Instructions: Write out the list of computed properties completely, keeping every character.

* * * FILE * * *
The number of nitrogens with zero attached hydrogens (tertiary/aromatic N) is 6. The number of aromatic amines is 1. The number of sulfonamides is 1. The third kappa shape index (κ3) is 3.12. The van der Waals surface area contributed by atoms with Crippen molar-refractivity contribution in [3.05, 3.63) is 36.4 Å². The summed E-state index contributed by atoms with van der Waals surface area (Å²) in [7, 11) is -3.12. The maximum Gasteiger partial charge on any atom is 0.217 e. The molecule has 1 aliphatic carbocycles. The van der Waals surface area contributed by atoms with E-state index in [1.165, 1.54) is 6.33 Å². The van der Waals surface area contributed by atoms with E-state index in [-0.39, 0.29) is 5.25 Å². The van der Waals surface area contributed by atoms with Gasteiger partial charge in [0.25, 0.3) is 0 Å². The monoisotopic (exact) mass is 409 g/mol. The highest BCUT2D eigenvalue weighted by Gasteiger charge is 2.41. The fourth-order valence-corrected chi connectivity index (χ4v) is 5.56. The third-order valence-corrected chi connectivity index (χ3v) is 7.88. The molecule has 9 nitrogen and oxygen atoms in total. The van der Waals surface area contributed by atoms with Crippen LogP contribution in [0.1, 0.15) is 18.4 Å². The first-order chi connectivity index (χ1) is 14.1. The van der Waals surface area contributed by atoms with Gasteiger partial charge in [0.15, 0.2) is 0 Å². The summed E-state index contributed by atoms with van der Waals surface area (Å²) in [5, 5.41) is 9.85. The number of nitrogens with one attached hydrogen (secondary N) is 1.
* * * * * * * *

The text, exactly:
The number of nitrogens with zero attached hydrogens (tertiary/aromatic N) is 6. The number of aromatic amines is 1. The number of sulfonamides is 1. The third kappa shape index (κ3) is 3.12. The van der Waals surface area contributed by atoms with Crippen molar-refractivity contribution in [3.05, 3.63) is 36.4 Å². The summed E-state index contributed by atoms with van der Waals surface area (Å²) in [7, 11) is -3.12. The maximum Gasteiger partial charge on any atom is 0.217 e. The molecule has 1 aliphatic carbocycles. The van der Waals surface area contributed by atoms with E-state index in [1.165, 1.54) is 6.33 Å². The van der Waals surface area contributed by atoms with E-state index in [-0.39, 0.29) is 5.25 Å². The van der Waals surface area contributed by atoms with Gasteiger partial charge in [0.25, 0.3) is 0 Å². The monoisotopic (exact) mass is 409 g/mol. The highest BCUT2D eigenvalue weighted by Gasteiger charge is 2.41. The fourth-order valence-corrected chi connectivity index (χ4v) is 5.56. The third-order valence-corrected chi connectivity index (χ3v) is 7.88. The molecule has 9 nitrogen and oxygen atoms in total. The van der Waals surface area contributed by atoms with Crippen LogP contribution in [0.1, 0.15) is 18.4 Å². The first-order chi connectivity index (χ1) is 14.1. The van der Waals surface area contributed by atoms with Gasteiger partial charge in [0.15, 0.2) is 0 Å². The summed E-state index contributed by atoms with van der Waals surface area (Å²) in [5, 5.41) is 9.85. The number of nitrogens with one attached hydrogen (secondary N) is 1.